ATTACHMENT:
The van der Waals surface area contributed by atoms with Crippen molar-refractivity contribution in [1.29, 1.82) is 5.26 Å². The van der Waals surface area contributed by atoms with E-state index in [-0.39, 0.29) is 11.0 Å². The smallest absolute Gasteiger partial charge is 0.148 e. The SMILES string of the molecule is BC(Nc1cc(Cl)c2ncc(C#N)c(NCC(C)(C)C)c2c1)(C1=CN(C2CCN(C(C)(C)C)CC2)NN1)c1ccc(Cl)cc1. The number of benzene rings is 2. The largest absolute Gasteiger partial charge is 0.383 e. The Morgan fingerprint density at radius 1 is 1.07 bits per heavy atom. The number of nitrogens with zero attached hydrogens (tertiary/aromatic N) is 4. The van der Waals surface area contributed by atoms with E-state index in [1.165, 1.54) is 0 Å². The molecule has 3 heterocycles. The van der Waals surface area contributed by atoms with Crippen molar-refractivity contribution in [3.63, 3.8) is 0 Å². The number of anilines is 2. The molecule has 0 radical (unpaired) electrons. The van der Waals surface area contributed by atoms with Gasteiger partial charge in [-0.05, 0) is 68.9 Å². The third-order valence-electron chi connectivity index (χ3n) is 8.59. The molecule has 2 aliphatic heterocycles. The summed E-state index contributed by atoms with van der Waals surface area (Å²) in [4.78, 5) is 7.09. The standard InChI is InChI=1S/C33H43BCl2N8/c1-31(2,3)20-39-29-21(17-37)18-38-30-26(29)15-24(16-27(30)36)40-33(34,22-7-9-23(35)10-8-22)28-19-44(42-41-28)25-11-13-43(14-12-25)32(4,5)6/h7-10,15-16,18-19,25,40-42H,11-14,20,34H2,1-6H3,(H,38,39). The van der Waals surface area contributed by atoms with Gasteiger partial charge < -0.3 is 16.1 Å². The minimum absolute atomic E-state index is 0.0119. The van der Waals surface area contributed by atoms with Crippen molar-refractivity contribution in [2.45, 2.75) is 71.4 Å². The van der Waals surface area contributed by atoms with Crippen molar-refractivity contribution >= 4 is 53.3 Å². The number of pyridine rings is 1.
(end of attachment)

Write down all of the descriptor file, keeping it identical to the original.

The van der Waals surface area contributed by atoms with Crippen molar-refractivity contribution in [1.29, 1.82) is 5.26 Å². The van der Waals surface area contributed by atoms with E-state index in [-0.39, 0.29) is 11.0 Å². The smallest absolute Gasteiger partial charge is 0.148 e. The SMILES string of the molecule is BC(Nc1cc(Cl)c2ncc(C#N)c(NCC(C)(C)C)c2c1)(C1=CN(C2CCN(C(C)(C)C)CC2)NN1)c1ccc(Cl)cc1. The number of benzene rings is 2. The largest absolute Gasteiger partial charge is 0.383 e. The Morgan fingerprint density at radius 1 is 1.07 bits per heavy atom. The number of nitrogens with zero attached hydrogens (tertiary/aromatic N) is 4. The van der Waals surface area contributed by atoms with E-state index in [1.165, 1.54) is 0 Å². The molecule has 3 heterocycles. The van der Waals surface area contributed by atoms with Crippen molar-refractivity contribution in [3.63, 3.8) is 0 Å². The number of anilines is 2. The molecule has 0 radical (unpaired) electrons. The van der Waals surface area contributed by atoms with Gasteiger partial charge in [-0.05, 0) is 68.9 Å². The third-order valence-electron chi connectivity index (χ3n) is 8.59. The molecule has 2 aliphatic heterocycles. The summed E-state index contributed by atoms with van der Waals surface area (Å²) in [4.78, 5) is 7.09. The standard InChI is InChI=1S/C33H43BCl2N8/c1-31(2,3)20-39-29-21(17-37)18-38-30-26(29)15-24(16-27(30)36)40-33(34,22-7-9-23(35)10-8-22)28-19-44(42-41-28)25-11-13-43(14-12-25)32(4,5)6/h7-10,15-16,18-19,25,40-42H,11-14,20,34H2,1-6H3,(H,38,39). The van der Waals surface area contributed by atoms with Gasteiger partial charge < -0.3 is 16.1 Å². The minimum absolute atomic E-state index is 0.0119. The van der Waals surface area contributed by atoms with Crippen molar-refractivity contribution in [2.45, 2.75) is 71.4 Å². The van der Waals surface area contributed by atoms with Crippen molar-refractivity contribution >= 4 is 53.3 Å². The number of pyridine rings is 1.